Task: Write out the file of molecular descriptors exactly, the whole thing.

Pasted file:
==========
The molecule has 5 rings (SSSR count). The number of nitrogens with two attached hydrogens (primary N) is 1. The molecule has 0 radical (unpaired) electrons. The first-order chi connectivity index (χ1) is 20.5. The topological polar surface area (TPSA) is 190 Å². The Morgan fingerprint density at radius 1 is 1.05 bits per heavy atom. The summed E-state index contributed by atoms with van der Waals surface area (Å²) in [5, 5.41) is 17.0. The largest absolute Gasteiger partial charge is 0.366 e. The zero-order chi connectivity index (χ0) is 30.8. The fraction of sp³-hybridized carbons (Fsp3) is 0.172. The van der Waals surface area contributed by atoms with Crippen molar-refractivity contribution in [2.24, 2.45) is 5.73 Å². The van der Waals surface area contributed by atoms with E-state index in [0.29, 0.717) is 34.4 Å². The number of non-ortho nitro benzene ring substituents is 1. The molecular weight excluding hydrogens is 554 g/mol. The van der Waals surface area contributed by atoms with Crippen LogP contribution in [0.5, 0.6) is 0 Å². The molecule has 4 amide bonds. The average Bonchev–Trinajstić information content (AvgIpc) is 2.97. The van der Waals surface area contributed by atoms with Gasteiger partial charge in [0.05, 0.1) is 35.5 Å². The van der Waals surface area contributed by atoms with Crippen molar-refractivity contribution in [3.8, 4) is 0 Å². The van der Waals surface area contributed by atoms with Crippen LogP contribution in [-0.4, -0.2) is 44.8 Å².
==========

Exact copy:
The molecule has 5 rings (SSSR count). The number of nitrogens with two attached hydrogens (primary N) is 1. The molecule has 0 radical (unpaired) electrons. The first-order chi connectivity index (χ1) is 20.5. The topological polar surface area (TPSA) is 190 Å². The Morgan fingerprint density at radius 1 is 1.05 bits per heavy atom. The summed E-state index contributed by atoms with van der Waals surface area (Å²) in [5, 5.41) is 17.0. The largest absolute Gasteiger partial charge is 0.366 e. The zero-order chi connectivity index (χ0) is 30.8. The fraction of sp³-hybridized carbons (Fsp3) is 0.172. The van der Waals surface area contributed by atoms with Crippen molar-refractivity contribution in [2.24, 2.45) is 5.73 Å². The van der Waals surface area contributed by atoms with E-state index in [0.29, 0.717) is 34.4 Å². The number of non-ortho nitro benzene ring substituents is 1. The molecular weight excluding hydrogens is 554 g/mol. The van der Waals surface area contributed by atoms with Crippen LogP contribution in [0.5, 0.6) is 0 Å². The molecule has 4 amide bonds. The average Bonchev–Trinajstić information content (AvgIpc) is 2.97. The van der Waals surface area contributed by atoms with Gasteiger partial charge in [0.05, 0.1) is 35.5 Å². The van der Waals surface area contributed by atoms with Crippen molar-refractivity contribution in [3.8, 4) is 0 Å². The van der Waals surface area contributed by atoms with Crippen LogP contribution in [-0.4, -0.2) is 44.8 Å².